MMS may release a platform operator from removal obligations if a state agency for managing fisheries resources accepts the liability.

The state assumes ownership of the artificial reef and has responsibility for the cost of buoy construction and replacement, operation, and any other liability issues. Artificial reefs attract residual liability in perpetuity or until the marine environment dissolves the steel structures.

The Louisiana Department of Wildlife and Fisheries and the Texas Parks and Wildlife Department serve as the agent for the state.


Companies that donate a platform as an artificial reef can often lower the decommissioning cost below the cost of bring the platform ashore. The usual practice is for the state and operator to split the savings realized.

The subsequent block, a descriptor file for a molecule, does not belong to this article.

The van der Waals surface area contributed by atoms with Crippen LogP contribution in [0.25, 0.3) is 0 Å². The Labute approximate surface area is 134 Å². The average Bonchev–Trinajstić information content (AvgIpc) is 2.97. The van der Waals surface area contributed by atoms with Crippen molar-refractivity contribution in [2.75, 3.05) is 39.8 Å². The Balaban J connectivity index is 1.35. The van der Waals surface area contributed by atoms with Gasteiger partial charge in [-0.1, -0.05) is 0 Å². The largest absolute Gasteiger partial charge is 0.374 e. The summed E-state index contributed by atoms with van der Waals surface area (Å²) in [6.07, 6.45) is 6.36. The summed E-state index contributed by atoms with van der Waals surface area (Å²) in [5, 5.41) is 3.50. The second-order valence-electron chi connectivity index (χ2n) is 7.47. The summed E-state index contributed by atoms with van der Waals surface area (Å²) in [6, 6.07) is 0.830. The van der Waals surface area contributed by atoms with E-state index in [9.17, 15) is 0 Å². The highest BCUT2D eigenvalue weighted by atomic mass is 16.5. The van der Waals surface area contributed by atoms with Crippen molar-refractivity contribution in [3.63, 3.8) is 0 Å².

A third-party cost estimate for removal alternatives prior to the work is the basis for negotiating the cost savings.

If the expected cost to remove a structure to shore is E[C(Shore)], and the expected cost of reefing is E[C(Reef)], then the expected cost savings is E[C(Shore)] - E[C(Reef)]. A large and positive expected savings indicates that the structure likely will be placed in an artificial reef.

Companies usually use a turnkey (lump sum) basis for decommissioning work and therefore the contract may include a risk premium to cover a decision to reef a structure because an operator cannot adjust the donation for unforeseen circumstances.

Cost estimates